There has been some unsurprising apprehension in the fan community ever since was revealed that 20th Century Fox was moving The New Mutants from April 2018 to February 2019… and then finally to Aug. 2, 2019. Obviously when a delay surpasses the 12-month window, it can lead to much hand-wringing and gossip in the rumor mill… especially in one as lucrative as the hype machine surrounding superhero movies and the thirsty fans who want to know everything about them. Which is probably why we are hearing more and more anonymously sourced clarifications about why The New Mutants keeps getting newer and newer release dates. And at the very least, the one being floated by The Tracking Board‘s sources are tenatively appealing: 20th Century Fox actually wants to make the mutant-based horror movie promised in the teaser released in October of last year.
Despite having a grisly horror-themed trailer, The New Mutants was never strictly meant to be a horror movie, but some hybrid of the genre with more traditional superhero fare. Now TB has helped lift the veil on how this specific sausage got made, with an emphasis on suggesting that after Warner Bros. titanic success with Stephen King’s It adaptation last year, Fox came around and decided they did want to make the movie director Josh Boone originally pitched. They wanted to make a horror movie.
In that vein, Tracking Board‘s sources reveal with some surprising candor that Boone and co-writer Knate Lee did not get to make the movie they pitched. Rather the word “compromise” is thrown around a whole lot, as well as “PG-13.” As a result, the film was written in a committee atmosphere that apparently included Scott Neustadter and Michael H. Weber (The Disaster Artist), Josh Zetumer, Chad and Carey Hayes (The Conjuring movies), and Seth Grahame-Smith (The Lego Batman Movie). In this environment, a more studio friendly superhero movie came about… but not one that necessarily reflected the horror sensibilities of Boone (whose only directorial credit may be the YA hit Fault in Our Stars, but is next slated to direct a straight Stephen King adaptation of The Stand). And after the success of It, Fox got cold feet on this fairly piecemeal approach.
Writes TB‘s Jeff Sneider:
Boone and Lee wrote the initial drafts of the script, but they were replaced and brought back multiple times. The studio even assembled a writer’s room to tear apart the script and put it back together. So while Boone and Lee might have their names on every draft, agency sources insist that this film was written by committee.
However, while the last half of the film, which seems to likely include more spectacular superhero action, is pretty locked (CG is expensive), Boone is being given more freedom to rewrite the first half of the film and insert more horror. While it is unclear at this point if that means the picture is going for an R-rating, it certainly sounds like the reshoots will allow Boone to push the envelope further in terms of “scares” and some gore.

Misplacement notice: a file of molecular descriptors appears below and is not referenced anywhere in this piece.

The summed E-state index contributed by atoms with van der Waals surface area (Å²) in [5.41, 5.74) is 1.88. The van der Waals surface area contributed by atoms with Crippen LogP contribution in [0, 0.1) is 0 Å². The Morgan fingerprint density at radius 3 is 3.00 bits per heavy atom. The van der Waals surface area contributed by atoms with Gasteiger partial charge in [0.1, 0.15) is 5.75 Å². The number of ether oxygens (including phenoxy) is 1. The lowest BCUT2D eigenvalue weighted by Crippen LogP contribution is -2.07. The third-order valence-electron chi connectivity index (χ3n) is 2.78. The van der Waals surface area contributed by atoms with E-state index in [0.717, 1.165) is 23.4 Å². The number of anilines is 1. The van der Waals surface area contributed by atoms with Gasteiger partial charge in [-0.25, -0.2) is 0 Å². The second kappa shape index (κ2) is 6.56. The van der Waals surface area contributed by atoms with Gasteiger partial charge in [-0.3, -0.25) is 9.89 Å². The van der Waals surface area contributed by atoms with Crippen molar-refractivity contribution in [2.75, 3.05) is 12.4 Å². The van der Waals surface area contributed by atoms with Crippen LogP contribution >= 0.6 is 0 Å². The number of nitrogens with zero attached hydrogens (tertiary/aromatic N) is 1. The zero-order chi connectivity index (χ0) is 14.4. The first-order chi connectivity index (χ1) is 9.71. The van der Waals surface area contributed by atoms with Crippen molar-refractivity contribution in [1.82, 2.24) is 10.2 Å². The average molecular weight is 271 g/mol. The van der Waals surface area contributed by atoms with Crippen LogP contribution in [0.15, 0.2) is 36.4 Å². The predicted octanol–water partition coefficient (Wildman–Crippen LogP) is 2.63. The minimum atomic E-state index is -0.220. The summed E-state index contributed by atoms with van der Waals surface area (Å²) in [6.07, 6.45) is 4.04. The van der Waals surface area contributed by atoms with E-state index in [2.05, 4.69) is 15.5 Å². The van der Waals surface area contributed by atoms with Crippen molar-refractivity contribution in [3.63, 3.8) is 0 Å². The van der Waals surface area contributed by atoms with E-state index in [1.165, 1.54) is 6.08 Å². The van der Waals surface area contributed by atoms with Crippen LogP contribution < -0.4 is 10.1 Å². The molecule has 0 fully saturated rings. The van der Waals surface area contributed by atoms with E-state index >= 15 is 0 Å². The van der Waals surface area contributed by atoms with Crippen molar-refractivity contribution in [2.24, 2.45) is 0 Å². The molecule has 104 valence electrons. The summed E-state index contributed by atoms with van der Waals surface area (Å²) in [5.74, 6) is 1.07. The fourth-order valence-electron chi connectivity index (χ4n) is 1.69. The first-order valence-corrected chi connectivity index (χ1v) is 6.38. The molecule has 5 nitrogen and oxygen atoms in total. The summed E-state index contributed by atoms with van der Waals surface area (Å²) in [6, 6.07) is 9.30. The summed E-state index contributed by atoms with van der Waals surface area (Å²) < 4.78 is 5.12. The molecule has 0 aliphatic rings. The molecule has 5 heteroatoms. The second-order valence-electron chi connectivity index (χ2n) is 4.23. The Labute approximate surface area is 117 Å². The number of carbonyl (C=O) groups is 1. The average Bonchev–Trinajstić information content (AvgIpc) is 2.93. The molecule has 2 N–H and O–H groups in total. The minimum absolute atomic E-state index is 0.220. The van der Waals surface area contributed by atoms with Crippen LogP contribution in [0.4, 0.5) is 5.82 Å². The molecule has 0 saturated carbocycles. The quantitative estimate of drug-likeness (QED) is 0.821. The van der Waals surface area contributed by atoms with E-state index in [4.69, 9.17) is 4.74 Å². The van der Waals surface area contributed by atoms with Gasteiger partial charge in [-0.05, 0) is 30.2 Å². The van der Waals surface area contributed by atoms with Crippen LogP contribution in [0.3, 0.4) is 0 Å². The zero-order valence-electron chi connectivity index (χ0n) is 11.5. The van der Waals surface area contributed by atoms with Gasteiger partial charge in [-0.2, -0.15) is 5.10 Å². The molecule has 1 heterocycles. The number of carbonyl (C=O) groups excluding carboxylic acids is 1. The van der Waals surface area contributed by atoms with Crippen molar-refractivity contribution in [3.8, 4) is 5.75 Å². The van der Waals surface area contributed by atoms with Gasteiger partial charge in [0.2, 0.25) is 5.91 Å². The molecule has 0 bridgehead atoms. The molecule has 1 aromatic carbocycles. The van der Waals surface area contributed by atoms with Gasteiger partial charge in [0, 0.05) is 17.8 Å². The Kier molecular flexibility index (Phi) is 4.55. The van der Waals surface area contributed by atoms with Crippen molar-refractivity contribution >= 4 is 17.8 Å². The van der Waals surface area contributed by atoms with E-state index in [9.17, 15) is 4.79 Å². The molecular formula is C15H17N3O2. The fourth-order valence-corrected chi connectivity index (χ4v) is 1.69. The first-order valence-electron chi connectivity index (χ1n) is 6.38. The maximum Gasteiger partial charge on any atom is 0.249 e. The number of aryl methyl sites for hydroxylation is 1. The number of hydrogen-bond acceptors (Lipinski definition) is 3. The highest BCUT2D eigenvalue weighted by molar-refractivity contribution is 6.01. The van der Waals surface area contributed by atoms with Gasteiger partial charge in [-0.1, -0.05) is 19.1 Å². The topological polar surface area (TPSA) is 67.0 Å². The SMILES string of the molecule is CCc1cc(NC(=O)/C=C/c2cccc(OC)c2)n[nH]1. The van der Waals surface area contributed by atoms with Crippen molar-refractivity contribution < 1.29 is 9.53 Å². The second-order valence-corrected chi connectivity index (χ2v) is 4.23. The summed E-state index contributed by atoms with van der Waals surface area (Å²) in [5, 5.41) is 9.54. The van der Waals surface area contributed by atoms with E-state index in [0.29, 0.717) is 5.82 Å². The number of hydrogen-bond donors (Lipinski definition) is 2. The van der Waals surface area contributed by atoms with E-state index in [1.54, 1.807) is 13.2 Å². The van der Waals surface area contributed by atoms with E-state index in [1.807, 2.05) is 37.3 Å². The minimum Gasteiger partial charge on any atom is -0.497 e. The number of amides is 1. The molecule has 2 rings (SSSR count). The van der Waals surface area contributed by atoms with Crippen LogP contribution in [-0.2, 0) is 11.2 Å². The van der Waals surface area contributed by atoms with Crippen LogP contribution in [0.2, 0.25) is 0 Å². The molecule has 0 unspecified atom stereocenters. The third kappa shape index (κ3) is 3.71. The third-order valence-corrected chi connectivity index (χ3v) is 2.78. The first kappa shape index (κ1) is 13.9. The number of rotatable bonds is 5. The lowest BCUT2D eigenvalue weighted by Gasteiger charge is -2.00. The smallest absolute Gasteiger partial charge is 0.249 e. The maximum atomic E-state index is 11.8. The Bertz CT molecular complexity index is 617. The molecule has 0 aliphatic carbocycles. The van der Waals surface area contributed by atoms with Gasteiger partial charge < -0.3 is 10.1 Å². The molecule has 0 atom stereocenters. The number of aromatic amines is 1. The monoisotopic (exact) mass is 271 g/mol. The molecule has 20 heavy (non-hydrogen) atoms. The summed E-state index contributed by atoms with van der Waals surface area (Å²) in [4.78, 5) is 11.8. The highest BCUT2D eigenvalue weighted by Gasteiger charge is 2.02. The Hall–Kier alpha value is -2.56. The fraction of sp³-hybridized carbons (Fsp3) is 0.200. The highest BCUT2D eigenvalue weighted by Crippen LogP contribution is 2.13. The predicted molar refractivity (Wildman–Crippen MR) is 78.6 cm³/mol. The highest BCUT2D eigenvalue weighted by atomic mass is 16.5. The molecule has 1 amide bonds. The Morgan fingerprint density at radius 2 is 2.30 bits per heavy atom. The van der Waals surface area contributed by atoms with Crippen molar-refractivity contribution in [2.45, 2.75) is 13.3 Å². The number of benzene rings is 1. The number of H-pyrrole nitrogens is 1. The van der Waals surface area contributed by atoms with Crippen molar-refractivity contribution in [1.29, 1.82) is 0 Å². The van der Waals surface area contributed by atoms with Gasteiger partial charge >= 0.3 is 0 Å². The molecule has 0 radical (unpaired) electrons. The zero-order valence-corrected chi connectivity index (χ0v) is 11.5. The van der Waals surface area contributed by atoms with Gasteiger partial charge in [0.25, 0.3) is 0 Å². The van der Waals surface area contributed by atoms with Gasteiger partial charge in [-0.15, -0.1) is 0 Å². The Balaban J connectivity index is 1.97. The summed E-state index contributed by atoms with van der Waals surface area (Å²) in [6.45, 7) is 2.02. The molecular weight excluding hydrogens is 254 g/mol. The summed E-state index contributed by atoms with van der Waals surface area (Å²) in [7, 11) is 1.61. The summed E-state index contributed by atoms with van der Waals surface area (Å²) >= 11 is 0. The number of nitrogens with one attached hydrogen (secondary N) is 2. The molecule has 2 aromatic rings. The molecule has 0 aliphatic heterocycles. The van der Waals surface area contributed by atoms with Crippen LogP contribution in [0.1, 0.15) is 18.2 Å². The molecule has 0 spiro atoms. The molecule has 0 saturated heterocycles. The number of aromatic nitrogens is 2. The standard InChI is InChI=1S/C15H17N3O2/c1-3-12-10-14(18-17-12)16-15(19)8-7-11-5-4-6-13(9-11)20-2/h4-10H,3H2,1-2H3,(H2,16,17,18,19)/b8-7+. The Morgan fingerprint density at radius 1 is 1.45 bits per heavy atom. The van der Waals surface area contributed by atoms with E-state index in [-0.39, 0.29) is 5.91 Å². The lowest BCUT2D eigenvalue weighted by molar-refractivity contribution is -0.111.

Most tellingly about this rather candid inside look at a studio franchise-factory is a very self-conscious effort by Fox to make an authentic movie and to not allow “what happened to Josh Trank after Fantastic Four flopped.”
The latest report also seems to confirm an update we received in February that suggested a new character was going to be added in the reshoots. Sneider names Warlock as a mutant who appeared in early drafts of The New Mutants script before Fox deemed the character too expensive. So perhaps they’ve changed their mind as so much of the film’s first act (or more) is being reshot?
Personally, this all sounds like potentially good news for those who want the best movie as the end product. As we’ve long been champions of Fox’s “experimental” model which paid off in dividends for the studio and movie fans alike in Deadpool and Logan, we were immediately intrigued in Boone’s approach of doing a horror-themed superhero film, especially with talent like Anya Taylor-Joy and Maisie Williams front and center. And with the trailer clearly evoking ‘80s slashers like A Nightmare on Elm Street 3: Dream Warriors, as well as perhaps One Flew Over the Cukoo’s Nest, our interest was piqued. Apparently that wasn’t quite the movie that Fox actually made… but now it might be?
Understandably, fans looking forward to seeing a film that was supposed to be released in two weeks are going to be expoentially more frustrated that it is now 16 months away. As such, it seems a steep hill Fox will need to climb in order to re-sell this film to a skeptical fanbase. But if they can somehow make a really good and unique horror-superhero hybrid, that’s a hell of a start.
The New Mutants will be released on Aug. 2, 2019. The full schedule of X-Men movies can be found here.